A group of former US national security officials are set to release a statement arguing there is no justification for US President Donald Trump to use a national emergency declaration to fund a wall along the US-Mexico border. The statement, which was reviewed by The Associated Press, has 58 signatures from prominent former officials, including former Secretaries of State Madeline Albright and John Kerry, former Defense Secretaries Chuck Hagel and Leon Panetta and former Homeland Security Secretary Janet Napolitano. "There is no factual basis for the declaration of a national emergency," the statement reads. It argues that border crossings are near a 40-year low and that there is no terrorist emergency at the border. The president maintains that a wall is needed to stem irregular immigration and the flow of illicit drugs into the country.
WASHINGTON - California will "imminently" challenge President Donald Trump's declaration of a national emergency to obtain funds for a U.S.-Mexico border wall, state Attorney General Xavier Becerra said on Sunday. "Definitely and imminently," Becerra told ABC's "This Week" program when asked whether and when California would sue the Trump administration in federal court. Other states controlled by Democrats are expected to join the effort. "We are prepared, we knew something like this might happen. And with our sister state partners, we are ready to go," he said.
The Senate gave final approval Thursday morning to a House-passed resolution to end the state of emergency declared by President Trump in order to steer billions of additional tax dollars to his pet project, a bigger, more extensive wall along the U.S.-Mexico border. It's the second rebuke to Trump in two days -- the body voted Wednesday to cut off U.S. aid to Saudi Arabia for the war against Yemeni rebels. But there does not appear to be enough GOP support for the wall resolution to overcome a certain Trump veto. That's because of members like Sen. James Lankford (R-Okla.), who either do not recognize the principle at stake or do not care about it. The resolution passed, 59-41, with 12 Republicans joining all the chamber's Democrats and independents in support.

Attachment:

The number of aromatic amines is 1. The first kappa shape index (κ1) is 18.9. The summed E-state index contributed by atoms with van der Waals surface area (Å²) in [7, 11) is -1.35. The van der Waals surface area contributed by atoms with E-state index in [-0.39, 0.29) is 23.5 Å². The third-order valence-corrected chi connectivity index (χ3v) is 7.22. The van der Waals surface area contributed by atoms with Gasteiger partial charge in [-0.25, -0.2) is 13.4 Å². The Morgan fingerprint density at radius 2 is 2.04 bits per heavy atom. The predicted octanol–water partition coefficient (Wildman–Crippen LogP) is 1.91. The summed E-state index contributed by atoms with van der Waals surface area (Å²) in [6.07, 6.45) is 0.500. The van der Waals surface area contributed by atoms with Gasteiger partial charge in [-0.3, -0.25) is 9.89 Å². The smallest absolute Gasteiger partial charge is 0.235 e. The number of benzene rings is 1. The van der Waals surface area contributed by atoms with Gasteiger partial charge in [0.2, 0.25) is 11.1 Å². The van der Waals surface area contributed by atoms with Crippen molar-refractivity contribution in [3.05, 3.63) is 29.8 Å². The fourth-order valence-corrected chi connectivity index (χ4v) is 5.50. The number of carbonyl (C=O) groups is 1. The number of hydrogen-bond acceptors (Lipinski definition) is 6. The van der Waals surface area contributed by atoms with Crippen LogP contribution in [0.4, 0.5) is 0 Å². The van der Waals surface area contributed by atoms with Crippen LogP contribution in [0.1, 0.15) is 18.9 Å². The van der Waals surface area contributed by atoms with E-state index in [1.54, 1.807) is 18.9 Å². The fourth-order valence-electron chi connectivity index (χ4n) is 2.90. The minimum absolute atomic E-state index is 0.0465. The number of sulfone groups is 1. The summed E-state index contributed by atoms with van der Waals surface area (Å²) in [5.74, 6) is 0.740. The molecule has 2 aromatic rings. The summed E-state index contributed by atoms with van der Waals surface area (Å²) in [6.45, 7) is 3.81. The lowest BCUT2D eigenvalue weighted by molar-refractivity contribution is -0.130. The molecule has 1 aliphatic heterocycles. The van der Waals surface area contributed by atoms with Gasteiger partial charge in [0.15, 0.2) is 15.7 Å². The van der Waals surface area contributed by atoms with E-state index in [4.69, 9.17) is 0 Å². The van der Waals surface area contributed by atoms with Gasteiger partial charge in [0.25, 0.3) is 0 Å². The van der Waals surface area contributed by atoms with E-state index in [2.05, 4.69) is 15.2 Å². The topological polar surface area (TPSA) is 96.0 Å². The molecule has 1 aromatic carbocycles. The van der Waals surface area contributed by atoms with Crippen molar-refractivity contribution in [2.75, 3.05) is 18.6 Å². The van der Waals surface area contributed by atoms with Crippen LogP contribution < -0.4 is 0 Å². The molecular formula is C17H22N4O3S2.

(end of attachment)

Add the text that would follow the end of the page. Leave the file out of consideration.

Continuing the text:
The Senate was a familiar holding pattern Thursday afternoon: waiting to hear whether President Trump would sign Congress' compromise spending deal, which appropriated not nearly the amount of money he wants to build his "border wall," before voting on it. Trump, despite hinting throughout the week that he would sign the bill and supplement its border security provisions with a smattering of additional funds later, had begun to waffle. Republican senators were literally praying Thursday for Trump sign it and avoid another calamitous government shutdown. Around 3 p.m., Senate Majority Leader Mitch McConnell came to the Senate floor to provide an update. "[Trump] has indicated he is prepared to sign the bill," McConnell said.